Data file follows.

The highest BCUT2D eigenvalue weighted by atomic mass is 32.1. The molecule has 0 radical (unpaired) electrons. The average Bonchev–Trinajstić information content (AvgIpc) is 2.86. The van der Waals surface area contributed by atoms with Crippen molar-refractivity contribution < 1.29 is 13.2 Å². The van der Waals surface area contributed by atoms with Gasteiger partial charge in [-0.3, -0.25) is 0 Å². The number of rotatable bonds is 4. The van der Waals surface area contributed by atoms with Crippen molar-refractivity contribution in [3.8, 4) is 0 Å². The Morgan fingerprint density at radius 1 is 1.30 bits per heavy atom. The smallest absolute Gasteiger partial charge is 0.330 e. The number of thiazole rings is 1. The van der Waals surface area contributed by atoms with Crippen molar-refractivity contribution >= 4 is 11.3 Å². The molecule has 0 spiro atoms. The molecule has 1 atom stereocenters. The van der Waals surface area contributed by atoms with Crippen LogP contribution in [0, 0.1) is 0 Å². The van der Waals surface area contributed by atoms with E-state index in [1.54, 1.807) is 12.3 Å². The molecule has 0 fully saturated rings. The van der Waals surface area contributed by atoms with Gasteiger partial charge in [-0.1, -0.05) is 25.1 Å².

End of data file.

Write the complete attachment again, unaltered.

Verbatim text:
The highest BCUT2D eigenvalue weighted by atomic mass is 32.1. The molecule has 0 radical (unpaired) electrons. The average Bonchev–Trinajstić information content (AvgIpc) is 2.86. The van der Waals surface area contributed by atoms with Crippen molar-refractivity contribution < 1.29 is 13.2 Å². The van der Waals surface area contributed by atoms with Gasteiger partial charge in [-0.3, -0.25) is 0 Å². The number of rotatable bonds is 4. The van der Waals surface area contributed by atoms with Crippen molar-refractivity contribution in [3.8, 4) is 0 Å². The Morgan fingerprint density at radius 1 is 1.30 bits per heavy atom. The smallest absolute Gasteiger partial charge is 0.330 e. The number of thiazole rings is 1. The van der Waals surface area contributed by atoms with Crippen molar-refractivity contribution >= 4 is 11.3 Å². The molecule has 0 spiro atoms. The molecule has 1 atom stereocenters. The van der Waals surface area contributed by atoms with Crippen LogP contribution in [0, 0.1) is 0 Å². The van der Waals surface area contributed by atoms with E-state index in [1.54, 1.807) is 12.3 Å². The molecule has 0 fully saturated rings. The van der Waals surface area contributed by atoms with Gasteiger partial charge in [-0.1, -0.05) is 25.1 Å².